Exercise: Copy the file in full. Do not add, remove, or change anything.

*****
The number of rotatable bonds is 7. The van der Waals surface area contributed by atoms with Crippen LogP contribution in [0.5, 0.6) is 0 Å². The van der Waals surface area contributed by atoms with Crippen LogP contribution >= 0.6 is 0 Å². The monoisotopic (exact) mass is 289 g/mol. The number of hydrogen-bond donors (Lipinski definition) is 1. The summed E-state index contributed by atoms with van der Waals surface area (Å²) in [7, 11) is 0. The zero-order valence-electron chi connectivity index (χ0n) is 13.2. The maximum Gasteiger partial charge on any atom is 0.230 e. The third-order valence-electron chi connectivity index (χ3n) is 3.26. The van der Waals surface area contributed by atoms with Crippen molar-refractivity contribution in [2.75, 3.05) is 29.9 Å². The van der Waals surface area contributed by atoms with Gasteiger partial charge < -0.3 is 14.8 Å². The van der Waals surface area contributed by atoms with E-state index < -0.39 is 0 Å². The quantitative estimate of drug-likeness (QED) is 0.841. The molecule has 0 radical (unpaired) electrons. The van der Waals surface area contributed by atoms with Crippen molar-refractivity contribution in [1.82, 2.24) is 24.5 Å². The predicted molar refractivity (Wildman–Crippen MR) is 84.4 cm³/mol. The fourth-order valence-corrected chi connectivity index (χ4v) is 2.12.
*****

The number of rotatable bonds is 7. The van der Waals surface area contributed by atoms with Crippen LogP contribution in [0.5, 0.6) is 0 Å². The van der Waals surface area contributed by atoms with Crippen LogP contribution >= 0.6 is 0 Å². The monoisotopic (exact) mass is 289 g/mol. The number of hydrogen-bond donors (Lipinski definition) is 1. The summed E-state index contributed by atoms with van der Waals surface area (Å²) in [7, 11) is 0. The zero-order valence-electron chi connectivity index (χ0n) is 13.2. The maximum Gasteiger partial charge on any atom is 0.230 e. The third-order valence-electron chi connectivity index (χ3n) is 3.26. The van der Waals surface area contributed by atoms with Crippen molar-refractivity contribution in [2.75, 3.05) is 29.9 Å². The van der Waals surface area contributed by atoms with Gasteiger partial charge < -0.3 is 14.8 Å². The van der Waals surface area contributed by atoms with E-state index < -0.39 is 0 Å². The quantitative estimate of drug-likeness (QED) is 0.841. The molecule has 0 radical (unpaired) electrons. The van der Waals surface area contributed by atoms with Crippen molar-refractivity contribution in [1.82, 2.24) is 24.5 Å². The predicted molar refractivity (Wildman–Crippen MR) is 84.4 cm³/mol. The fourth-order valence-corrected chi connectivity index (χ4v) is 2.12.